Jacksonian Politics and Community Conflict: The Emergence of the Second American Party System in Cumberland County North Carolina. By Harry L. Watson. Baton Rouge, LA: Louisiana State University Press, 1981. Pp. xii, 354.
Harry Watson, a professor of Jacksonian politics at the University of North Carolina at Chapel Hill, traces the birth of America’s first mass political parties in the South in Jacksonian Politics and Community Conflict. To identify and analyze the origins of the Jacksonian Democrats and the Whigs, which replaced America’s first political system of Federalists and Jeffersonian Republicans, Watson studies the development of this second party system in the South during its transformation from an early republic into the 1850s through the analysis of Cumberland County, North Carolina. This county, a center of economic and ethnic diversity in the antebellum South, witnessed the emergence of America’s second party system as (Jacksonian) Democrats and Whig politicians both established a strong presence in its rural and urban areas. Through his intense analysis of the voting behaviors and social climate of Cumberland County, Watson provides thoughtful insight into the two political organizations.
Watson follows the development of the two parties in Cumberland County through three stages. He begins in the 1820s, when America’s Era of Good Feelings faded and as Andrew Jackson emerged onto the political scene. The Whig party countered Jackson and his policies. Most of the American public reacted strongly, either for or against him. The citizens of Cumberland County reacted no differently. While Jackson commonly attracted rural Cumberland citizens, he often repelled the merchants and bankers of Fayetteville, the county’s largest town. Many problems existed in the county, which needed internal improvements like canals and better roads to connect its western lands to eastern markets. While many merchants supported such improvements, local farmers remained skeptical of linking their rural production with world markets. Debates also sprung over whether the government should fund such improvements. The formation of Cumberland County’s Democratic and Whig political parties embodied these and other struggles already present within the population. During this period, many had access to the ballot, and participation in voting rose sharply during the Jacksonian period. The 1824 presidential campaign spread political rhetoric around the nation, and two partisan newspapers in Cumberland County, the North Carolina Journal, a Democratic paper, and the Carolina Observer, a Whig-run enterprise, captured much of it. North Carolina voted for Jackson in 1824 and 1828. By the late 1820s, party formation in the county began to divide voters upon socio-economic cleavages.
Watson’s second stage of Democratic and Whig partisan development runs from 1829 to 1836. In this period, political organizers built the two parties’ platforms by linking local issues of states rights, internal improvements, and the use of credit to the national politics of the bank war and nullification. North Carolina Congressman Lauchlin Bethune, like many other Democrats, supported Jackson’s fight against the federal bank and his aversion to government aid for internal improvements. Jackson’s supporters tended to have less money and became active in politics at a younger age than Whigs. Whig leaders and many businessmen of Fayetteville and other urban areas of North Carolina, like Edward J. Hale, favored a strong bank and government spending for such improvements. By the summer of 1834, two distinguishable voting blocs had emerged in Cumberland County.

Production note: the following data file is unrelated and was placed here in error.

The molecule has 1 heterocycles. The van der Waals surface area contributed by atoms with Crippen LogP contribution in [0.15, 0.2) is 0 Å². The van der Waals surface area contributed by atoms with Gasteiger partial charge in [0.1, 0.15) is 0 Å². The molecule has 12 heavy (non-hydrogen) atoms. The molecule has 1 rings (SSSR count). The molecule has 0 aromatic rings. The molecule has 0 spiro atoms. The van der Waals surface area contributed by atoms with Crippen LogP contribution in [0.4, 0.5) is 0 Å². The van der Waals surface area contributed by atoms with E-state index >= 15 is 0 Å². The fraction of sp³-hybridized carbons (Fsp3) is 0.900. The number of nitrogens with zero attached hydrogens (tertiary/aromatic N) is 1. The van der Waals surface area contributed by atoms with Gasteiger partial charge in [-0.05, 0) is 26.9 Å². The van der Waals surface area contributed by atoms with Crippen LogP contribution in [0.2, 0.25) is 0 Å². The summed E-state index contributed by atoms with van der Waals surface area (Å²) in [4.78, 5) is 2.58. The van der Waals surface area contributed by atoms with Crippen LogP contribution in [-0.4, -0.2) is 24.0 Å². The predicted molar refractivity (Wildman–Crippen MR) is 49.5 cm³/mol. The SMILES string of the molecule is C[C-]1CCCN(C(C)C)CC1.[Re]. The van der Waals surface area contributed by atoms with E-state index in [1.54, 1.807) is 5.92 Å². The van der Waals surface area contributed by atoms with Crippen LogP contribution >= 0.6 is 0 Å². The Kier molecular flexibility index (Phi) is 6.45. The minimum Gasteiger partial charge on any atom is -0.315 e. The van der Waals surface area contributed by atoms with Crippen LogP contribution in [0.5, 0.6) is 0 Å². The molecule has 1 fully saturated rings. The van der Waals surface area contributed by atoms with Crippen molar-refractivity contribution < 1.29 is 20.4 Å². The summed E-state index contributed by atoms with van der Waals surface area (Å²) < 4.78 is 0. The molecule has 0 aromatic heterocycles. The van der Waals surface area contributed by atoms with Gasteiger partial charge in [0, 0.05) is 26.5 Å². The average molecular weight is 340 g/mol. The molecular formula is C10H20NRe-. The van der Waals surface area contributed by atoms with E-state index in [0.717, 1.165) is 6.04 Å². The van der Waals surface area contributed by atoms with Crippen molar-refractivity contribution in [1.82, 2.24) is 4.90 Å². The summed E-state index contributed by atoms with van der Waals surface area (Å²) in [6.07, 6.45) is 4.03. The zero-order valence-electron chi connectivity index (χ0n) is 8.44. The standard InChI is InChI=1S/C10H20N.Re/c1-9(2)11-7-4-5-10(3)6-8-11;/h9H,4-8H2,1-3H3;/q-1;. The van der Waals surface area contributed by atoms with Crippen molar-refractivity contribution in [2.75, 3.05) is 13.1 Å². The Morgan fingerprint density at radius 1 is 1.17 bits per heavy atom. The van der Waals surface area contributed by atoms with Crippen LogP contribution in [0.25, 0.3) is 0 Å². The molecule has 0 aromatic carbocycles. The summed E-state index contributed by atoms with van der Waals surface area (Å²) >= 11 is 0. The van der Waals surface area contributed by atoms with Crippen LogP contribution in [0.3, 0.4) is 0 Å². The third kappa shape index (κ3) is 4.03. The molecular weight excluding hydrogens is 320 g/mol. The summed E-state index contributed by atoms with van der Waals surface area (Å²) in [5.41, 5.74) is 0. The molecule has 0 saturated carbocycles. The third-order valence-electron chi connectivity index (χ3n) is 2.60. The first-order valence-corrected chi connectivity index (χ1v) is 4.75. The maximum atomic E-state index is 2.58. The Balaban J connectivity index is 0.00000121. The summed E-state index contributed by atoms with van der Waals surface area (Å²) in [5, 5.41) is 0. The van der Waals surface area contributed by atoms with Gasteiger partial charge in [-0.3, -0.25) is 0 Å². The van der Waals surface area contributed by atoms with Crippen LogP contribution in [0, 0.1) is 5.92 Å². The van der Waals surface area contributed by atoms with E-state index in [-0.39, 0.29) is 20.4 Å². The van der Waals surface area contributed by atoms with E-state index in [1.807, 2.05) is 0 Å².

In the final stage of party organization, beginning with the state and national elections of 1836, Cumberland County voters accepted the Democrat and Whig parties’ platforms, thanks in large part to the intense labor of local party officials. This new political system dominated American politics until the Civil War. The Panic of 1837 and presidential election of 1840 cemented the differences between the Whigs and Democrats, who attacked each other for the falling cotton prices and subsequent economic downturn. By 1850, Democrats controlled North Carolina’s politics. When these two parties, which people created to express the competing ways of life in America, failed to resolve the sectional tensions over slavery, the country fell into a civil war. Cumberland County’s secession, along with much of the South in 1861, effectively ended the two party system in the South for decades to come.
Through his case study of Cumberland County, Watson explores the process of party development and composition in the antebellum South. Statistical tests also allow for in-depth study of Cumberland County voting behaviors. In addition to voting records, he discovered a rich collection of social and political data, such as North Carolina tax lists, memoirs, and partisan newspapers, to piece together the lives of Cumberland County residents. Although one county cannot fully represent the antebellum South, Watson’s evidence strongly suggests that Cumberland County contained many of the same social and political elements as the rest of the South. While he characterizes the two political parties as ideologically heterogeneous, readers will still find his succinct argument insightful and useful in determining who and why different Southerners chose to side with the two emerging political parties during the second quarter of the nineteenth century.
Heather L. Yeargan
Texas Christian University